There are few things more freeing and exciting than hitting the open road. My husband, Brian, and I had always dreamed of going on a weeks long road trip around the United States to visit some of our country’s beautiful national parks. In October 2019, we were finally able to make that dream a reality. I would consider Brian and I fortunate enough to be very well traveled, both domestically and internationally. But, we both agree that our RV road trip is among our top three favorite trips we’ve ever taken. The entire experience was so unique and gave me such a deeper appreciation for the breathtaking beauty we have right in our own backyard. I feel even deeper in love with nature and realized how much more I want to plan trips that involve exploring the U.S.
But, if you’re new to RV living, it can feel simultaneously daunting and exciting. There’s so much to plan for and think about, but once you’ve got it down, you’ll see how liberating it feels to be untethered. Need to leave? Just close the door and drive off!
Here are some tips to help you RV life like a pro.
Rent A Class C or B RV
Unless you’re very experienced with driving oversized vehicles, I would strongly recommend you don’t book a Class A RV. Class B RVs are essentially sleeper vans or camper vans. Class B RVs will likely feel the most similar and comfortable to driving a regular car. Class C motorhomes are built on a truck or van chassis so they are bit larger, but still won’t feel so far from driving a car. Class C RVs range in length from 23ft-36ft which is plenty of space for up to four adults. Class A RVs are the big bus style RVs and while it may be tempting to book a Class A since it’ll come with much more space and amenities, it’s MUCH more difficult and daunting to drive.
You’ll also want to keep in mind the maximum vehicle length when it comes to booking campgrounds at state or national parks. Most campgrounds inside the parks only allow vehicles up to 28ft or so. So if you want to camp in the park, you’ll definitely want to book a Class C or smaller.
This RV Share blog post does a good job explaining the different types of RV classes.
Buy RV Insurance
Most RV rental companies won’t let you make a reservation unless your auto insurance covers RVs. However, most regular insurance companies DON’T cover RVs, so you’ll likely need to take our a second policy to cover your trip. Brian and I bought AAA RV insurance for the month prior and during our trip and cancelled it as soon as our RV trip was over. Beyond the rental requirements, we also felt good knowing that in case anything were to happen while on the road, we could receive roadside assistance or were covered. RV insurance is an especially good idea if you’re inexperienced with driving oversized vehicles. Unfortunately, RV accidents and mishaps by inexperienced RVers are all too common.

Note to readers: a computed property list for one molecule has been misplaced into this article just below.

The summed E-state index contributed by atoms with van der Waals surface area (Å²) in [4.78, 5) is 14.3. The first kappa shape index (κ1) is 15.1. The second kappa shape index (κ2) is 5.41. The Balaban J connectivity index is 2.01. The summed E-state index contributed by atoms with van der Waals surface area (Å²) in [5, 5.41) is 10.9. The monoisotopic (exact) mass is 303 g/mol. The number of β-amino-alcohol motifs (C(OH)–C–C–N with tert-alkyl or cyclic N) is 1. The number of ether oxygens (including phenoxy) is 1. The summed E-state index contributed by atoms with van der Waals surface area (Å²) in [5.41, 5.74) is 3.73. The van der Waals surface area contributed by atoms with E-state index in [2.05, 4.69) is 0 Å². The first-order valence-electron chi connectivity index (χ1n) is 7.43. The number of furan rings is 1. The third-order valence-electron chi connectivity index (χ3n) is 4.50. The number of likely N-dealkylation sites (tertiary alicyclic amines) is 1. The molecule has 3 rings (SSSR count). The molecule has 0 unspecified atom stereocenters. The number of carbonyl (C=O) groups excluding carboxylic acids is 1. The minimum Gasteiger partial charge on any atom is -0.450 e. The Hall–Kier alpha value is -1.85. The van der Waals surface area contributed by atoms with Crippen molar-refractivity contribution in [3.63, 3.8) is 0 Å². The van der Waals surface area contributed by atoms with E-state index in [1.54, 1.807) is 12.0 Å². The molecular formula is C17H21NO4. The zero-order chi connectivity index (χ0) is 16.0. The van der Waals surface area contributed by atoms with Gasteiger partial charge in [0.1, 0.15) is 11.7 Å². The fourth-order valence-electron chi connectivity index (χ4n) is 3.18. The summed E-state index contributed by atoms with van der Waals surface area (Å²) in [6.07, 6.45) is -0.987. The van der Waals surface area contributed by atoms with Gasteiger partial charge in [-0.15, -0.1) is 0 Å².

Create A Detailed Packing List
One thing I underestimated was how extensive the packing process would need to be for our RV trip. You’ll not only need to plan to pack clothing for varying climates (depending on your route/time of year), you also need to plan for the fact that you’re basically going to be living out of your RV for weeks on end. There are a lot of things that are easy to overlook, such as a trash can, paper towels, cleaning supplies, etc. Our RV came completely empty so we had to equip the RV from scratch.
To help you out, I created this easy to follow RV packing list.
Plan & Prep for Easy RV Meals
With a little thought and preparation you can eat healthy and well while on the road. I did things like batch make green smoothies and overnight oats in mason jars, so when it came time to eat breakfast, all I had to do was grab a jar and go versus going through the time and effort of blending a smoothie (a blender might drain your electricity anyways). For lunch and dinner, we would make veggie wraps, soups, grain bowls, and the like. Also, don’t forget to take lots of healthy snacks, dips, fruits, etc. You can also take travel-sized versions of your favorite collagen, greens or protein powders, but honestly, we had the space, so I took my full containers.
Book Campgrounds In Advance
This tip is a bit more based on your travel style, but I prefer to book campgrounds in advance. There are a few reasons for this. First, I wanted to make sure we could stay inside all of the national parks versus in RV parks located outside the entrances to the park. It made getting around MUCH easier, especially in a large vehicle and it meant we could spend more time enjoying the outdoors versus commuting in and out of the park. And depending on the time of year you will be road tripping, park campgrounds may be fully booked out unless you planned in advance. Second, depending on the size of your RV there may be limited campground sites you can actually fit in. Third, I wanted to make sure we weren’t super close to our neighbors and would have some space around our site for Brady to play fetch.
Download Offline Maps
As you travel from park to park or through random stretches of America, you will notice that your cell service completely drops out for some time. If you’re relying on Google Maps to navigate you, this can be problematic. Before you start your trip, make sure you download offline maps from Google Maps so regardless of reception, you can be navigated to your destination.
Consider A Cell Booster If You’re Working On The Road
WiFi and strong cell reception was a huge struggle while on the road. I wanted to challenge myself to experience what a truly on the road lifestyle might look like, and wow did getting on the internet really challenge me. Your phone may say you have LTE, but all LTE connections are not created equal. If you really need to get some work done while on the road a cell booster might save you a ton of headache. There were so many times when the connection would be fine if it just had a littleeeee more juice behind it.
Consider Buying An American The Beautiful Pass
If you’re planning on hitting up some national parks, you’ll save a ton of money on entrance fees by purchasing the America The Beautiful Pass. It costs $80 and gives you unlimited entry to all the listed parks for one year after you purchase it. You can also buy it online or in-store at REI. Plus, most of the time, park pass holders were able to enter the park through expedited lines.
Be Mindful Of Managing Your Resources